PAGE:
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"Nowhere, as far as I can tell, does it state that stealing music is legal in Canada. Theft is theft, just like the satellite signal commercials tell us. The act of downloading a file is not illegal. Be it music, video, text, whatever. Ripping a file and converting to mp3, AAC, etc. is not illegal. Giving a copy of the file to someone else is illegal."

So by your arguement anyone who runs P2P software and shares their music files is breaking the law? Is that in essence "giving" the file to someone else?
 

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Giving away a copy of music is illegal. If you want to give away a pre-recorded CD, no-one can stop you. You can't make a duplicate of the files for yourself and then give away the original. Nor can you give away the copy. I didn't say that sharing the file via P2P is or should be illegal. If the act of downloading a file is legal (provided you already have the license to use the file, ie. bought the CD) you should be able to get it from anyone willing to give it to you.

The biggest problem comes in monitoring legal use of files. How do you know if someone has legal right to use a file?
 

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You can download anything you want, what is illegal is to upload something to be downloaded. The tactic the gov't has taken is to make it illegal to share what you own, and penalize you for violating the copyright law. If you download something that is illegally uploaded, you are not liable for that transaction (then, if you proceed to share it, you are violating the copyright law).

That's what I read out of it.
 

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You see here is the thing...

I place the files on my machine for my use, but I use some P2P software on my machine for downloading (whatever... lets not get into that part yet). As I am using that software... someone downloads something from my computer. I never gave that person anything, they downloaded it from my machine.

Now... I am guilty of commiting a crime?
 

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I still have to calm down when I think of this tax levy. :mad: The most calm, civil thing I can say about this tax is that it's the most stupid ***** decision I have ever heard off. :mad:


We are just on the edge of legitimate, legal ways for people to purchase music online in Canada. Puretracks is here and ITMS is just around the corner. Apple has sold 25 million tracks already in the US at over a million tracks per week. Think of how huge this will be when this goes worldwide and Apple starts doing cross-promotions with Pepsi etc.. And this is just Apple. Guys like Dell and Roxio are in the mix too. Pretty soon everyone from Microsoft to Walmart will be selling music legitimetely.

Then along comes this ***** decision to put a tax on iPods and other similar devices.

This is the exact message this sends out: Don't worry about paying for music with legitimate services, cause it's free.

I don't care if this actually is the case or not, this is the loud and clear message that gets sent out. I've talked with several Apple Resellers and already on Saturday, they had many customers who said they have never downloaded online music or maybe only dabled with Kazaa. But after this news, they were planning on downloading music for free. It's so incredibly stupid. It sends the online music distribution method back into the dark ages.

Not even to mention how this is going to effect retailers of iPods and the whole gray market and cross border sales of digital music players this is going to start.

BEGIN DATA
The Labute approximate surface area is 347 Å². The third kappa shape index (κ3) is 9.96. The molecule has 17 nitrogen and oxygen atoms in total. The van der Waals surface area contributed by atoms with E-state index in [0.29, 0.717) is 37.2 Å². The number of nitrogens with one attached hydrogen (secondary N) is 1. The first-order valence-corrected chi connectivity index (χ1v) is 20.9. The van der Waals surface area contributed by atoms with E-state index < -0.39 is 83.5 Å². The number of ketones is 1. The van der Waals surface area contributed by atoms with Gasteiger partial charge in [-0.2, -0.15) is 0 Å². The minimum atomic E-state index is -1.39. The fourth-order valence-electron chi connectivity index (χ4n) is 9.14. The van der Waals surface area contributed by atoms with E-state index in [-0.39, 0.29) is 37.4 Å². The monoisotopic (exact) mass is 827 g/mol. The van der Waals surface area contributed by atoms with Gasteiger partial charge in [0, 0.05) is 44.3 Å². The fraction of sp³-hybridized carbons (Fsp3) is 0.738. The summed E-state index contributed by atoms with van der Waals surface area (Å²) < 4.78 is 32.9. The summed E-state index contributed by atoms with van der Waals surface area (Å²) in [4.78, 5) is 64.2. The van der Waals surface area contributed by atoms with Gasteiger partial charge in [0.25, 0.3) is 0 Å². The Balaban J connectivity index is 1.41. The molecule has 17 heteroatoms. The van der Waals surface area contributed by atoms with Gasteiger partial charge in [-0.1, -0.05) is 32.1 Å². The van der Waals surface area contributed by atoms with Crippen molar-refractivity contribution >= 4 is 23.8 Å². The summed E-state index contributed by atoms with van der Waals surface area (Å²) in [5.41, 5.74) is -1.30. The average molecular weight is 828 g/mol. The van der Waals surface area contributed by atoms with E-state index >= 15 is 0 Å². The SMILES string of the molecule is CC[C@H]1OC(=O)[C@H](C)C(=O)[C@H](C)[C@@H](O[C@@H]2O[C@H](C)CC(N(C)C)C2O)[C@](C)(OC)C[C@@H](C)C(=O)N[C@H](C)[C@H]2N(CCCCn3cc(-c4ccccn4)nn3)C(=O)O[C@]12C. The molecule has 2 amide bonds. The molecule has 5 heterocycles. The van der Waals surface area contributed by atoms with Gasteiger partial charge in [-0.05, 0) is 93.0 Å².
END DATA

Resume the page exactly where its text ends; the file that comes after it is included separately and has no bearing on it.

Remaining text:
Somehow over the next several months, somewhere the s*** is going to hit the fan and I hope it sprays all over the bozos who thought this was a good idea.



Ok.. I needed that public vent.
 

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So now my question is... what about the content of the files that are being shared? right now they are talking about music. Does this apply to other files? What about movies or applications?
 

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According to the Act you have commited an illegal act. Most P2P software allows you to designate a directory which is open for sharing. If you haven't set your software up properly then you are still guilty. If somehow the P2P software is giving people free access to any file on your computer, you have other problems as well. Turning a blind eye and "accidentally" sharing files is still illegal.

Edit: This post goes back a few messages. It looks like a few of us added posts at the same time.
 

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File sharing is just that... it is not uploading. If I have files on my machine and anyone takes that file according to this act how am I breaking the law (and which law would that be anyway... and where in the text does it specifically mention file sharing or P2P software)?

By your arguement that means every library in Canada that allows people to borrow music (any library that loans music) is commiting a crime... great logic there boy.

I think you are wrong in this one. And this gets back to my previous arguement (of several threads long since passed) that technology is so far beyond what copyright laws can control that it is making it a moot point... and perhaps what we need is to finally have some serious thinking on IP laws.

PERSONAL NOTE... FYI I do not share any files on my collection of machines. My machines are safely held behind a router based firewall. Who in their right mind would want to share files so any kids with a 56K dial up can ruin your bandwidth while they download an mp3 off of your machine
 

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I don't really want to get into this fray, but, file sharing is uploading. It's like muscles in your body. In your arms and legs at least, there is one muscle on either side of the bone (I'm a little rusty on physiology, correct me if wrong). When your arm moves, one muscle is pulling, while the other is relaxing. When you "share music", the person downloading is pulling, and you're the muscle that's relaxing.

Another analogy, I suppose, would be that it takes 2 to talk: 1 to speak, 1 to listen. It takes 2 to file share: 1 to upload, 1 to download.

That's the denotive side of it, at least. If you'd like, I could go into the grungy underbelly of it (the TCP/IP stack)... ;)

Cheers,
Podboy